[Edit: I wrote this before I saw that Patrick had posted the far more substantive and thoughtful post below on the same subject. But I will leave it up anyway.]
About twelve years ago, when I was still a federal prosecutor, I was picking a jury for a civil rights case involving a couple of unusually stupid aspiring skinheads who had been harassing a multiracial family in my neighborhood. Race was a predominant issue in the case, and the judge reasonably made racial attitudes one of the subjects of voir dire. The deputy public defender, with whom I had a tumultuous relationship, was relentlessly striking African-Americans from the jury, leading to a regrettable exchange in the hallway in which I told her that if the lawyer thing didn't work out she had a great career ahead of her as the night manager of the Birmingham Denny's.
Anyway, just as she was watching for people who would be inclined to convict skinheads for racial harassment whether or not the evidence was sufficient, I was watching for people who were inclined to think that minorities were grievance-mongers who would make up violent harassment. Midway through voir dire, a white woman from Orange County responded as follows to one of the judge's questions:
"Oh, I don't have any problem with black people," she said, "or whatever it is you are supposed to call them these days."
I stifled a laugh, and she went to the top of my peremptory strike list. Despite this illuminating comment, it's highly unlikely that I could have gotten the judge to strike her for cause. Yet any rational attorney in my position would have suspected that she would be a terrible draw for the prosecution, inclined to acquit the defendants whether or not I proved my case. She was willing — in fact, eager — to assert her neutrality, thus making a record for the judge to keep her on the jury. But her comment was a tell — one more blunt than lawyers usually get. That day I was damned glad for peremptory challenges.
I bring up this story because a number of bloggers are talking about peremptory challenges today, and whether they ought to be ditched or severely curtailed. Mark Bennett has an excellent roundup of posts on the subject, as well as his own hard-learned impressions. This discussion crops up every few years as commentators fantasize about a "truly neutral" process.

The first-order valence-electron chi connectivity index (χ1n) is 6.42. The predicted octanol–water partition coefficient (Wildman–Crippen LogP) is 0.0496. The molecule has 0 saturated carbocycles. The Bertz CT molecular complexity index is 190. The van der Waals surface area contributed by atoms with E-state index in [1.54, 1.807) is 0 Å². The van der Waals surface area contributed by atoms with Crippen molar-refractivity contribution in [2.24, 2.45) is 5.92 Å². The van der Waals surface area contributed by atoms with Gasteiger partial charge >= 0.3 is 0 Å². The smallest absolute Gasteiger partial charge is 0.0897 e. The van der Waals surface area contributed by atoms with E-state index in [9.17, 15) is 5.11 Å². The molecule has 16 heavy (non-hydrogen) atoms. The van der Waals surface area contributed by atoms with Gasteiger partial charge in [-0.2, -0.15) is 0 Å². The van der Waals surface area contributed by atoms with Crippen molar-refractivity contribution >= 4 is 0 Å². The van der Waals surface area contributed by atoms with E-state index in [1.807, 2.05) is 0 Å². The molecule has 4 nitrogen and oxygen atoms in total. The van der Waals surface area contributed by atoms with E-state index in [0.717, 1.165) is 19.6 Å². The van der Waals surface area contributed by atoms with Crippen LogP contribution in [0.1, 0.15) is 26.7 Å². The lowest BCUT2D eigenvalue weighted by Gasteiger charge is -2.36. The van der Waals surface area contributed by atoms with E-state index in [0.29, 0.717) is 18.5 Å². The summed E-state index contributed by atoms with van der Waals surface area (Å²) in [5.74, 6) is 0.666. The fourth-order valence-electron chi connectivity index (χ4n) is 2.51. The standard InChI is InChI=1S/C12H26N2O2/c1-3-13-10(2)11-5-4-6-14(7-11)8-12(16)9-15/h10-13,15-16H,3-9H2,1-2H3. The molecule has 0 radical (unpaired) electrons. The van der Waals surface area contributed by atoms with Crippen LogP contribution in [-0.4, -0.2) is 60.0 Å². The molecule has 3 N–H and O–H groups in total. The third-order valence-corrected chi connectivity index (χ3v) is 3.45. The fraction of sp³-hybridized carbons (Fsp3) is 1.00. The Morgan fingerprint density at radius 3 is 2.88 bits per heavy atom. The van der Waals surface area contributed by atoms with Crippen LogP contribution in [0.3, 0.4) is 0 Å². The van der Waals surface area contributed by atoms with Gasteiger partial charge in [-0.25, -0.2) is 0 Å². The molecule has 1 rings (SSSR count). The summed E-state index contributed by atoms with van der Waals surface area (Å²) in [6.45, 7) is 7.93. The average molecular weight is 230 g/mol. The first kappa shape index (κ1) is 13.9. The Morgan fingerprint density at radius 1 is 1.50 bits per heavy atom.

Look, peremptory challenges are problematical. They've inspired half a century of bitter racially charged constitutional litigation, and the system has only relatively recently been dragged out of the mire where jury selection was a frank and open exercise in racism. Racism still plays a role. Lawyers still challenge based on race, now after spending some effort to devise race-neutral criteria (and sometimes doing a piss-poor job of it.) And even when lawyers think they have race-neutral reasons, those reasons are informed by the lawyers' racial attitudes. When they aren't racial, they are frequently irrational along other social or cultural fissures. (As a prosecutor I once used a peremptory against a ballet dancer. Why? I thought ballet dancers would acquit. My trial partner thought that was utterly irrational. She may well have been right.)
Yet, as my title suggests, I think they are the worst system possible save for all of the others. Jury selection is an art and not a science, no matter how much high-priced consultants would like to convince you otherwise. But it is, on occasion, a useful art. It's rare to have someone as patently unsuitable as my potential juror who was open in her scorn of blacks wanting to be called African Americans. But it happens, and peremptory challenges are the only reliable way to get rid of such people, given how lax the standards are for challenges for cause. On plenty of other occasions, potential jurors simply rub me the wrong way. Sometimes it's not even something I can articulate — I'm picking up on nonverbal signals I can't even identify. I've always been happy to get rid of such people when I can, and when I can't (for instance, because I've run out of peremptories), my instincts have often been proved correct — that person has voted against me or wrecked havoc in the jury room. I can't offer a science-based process for identifying such people, any more than I can devise a science-based formula for an effective closing argument. But experience has taught me that when I have some discretion to strike oddballs and outliers, I am more likely to get a good result — and more likely to get a jury that will focus on the issues rather than on bizarre diversions. That experience has been consistent both as a prosecutor and as a defense lawyer.
There are no crazy-filters on jury service. Of the first twelve people to show up in the box, three may be gadflies, grudgeholders, or nuts. Absent my ability, and my opponents' ability, to weed some of those people out, that handful of people may shape the experience for everyone in the courtroom. That's not the way to get a fair trial on the merits for anyone.
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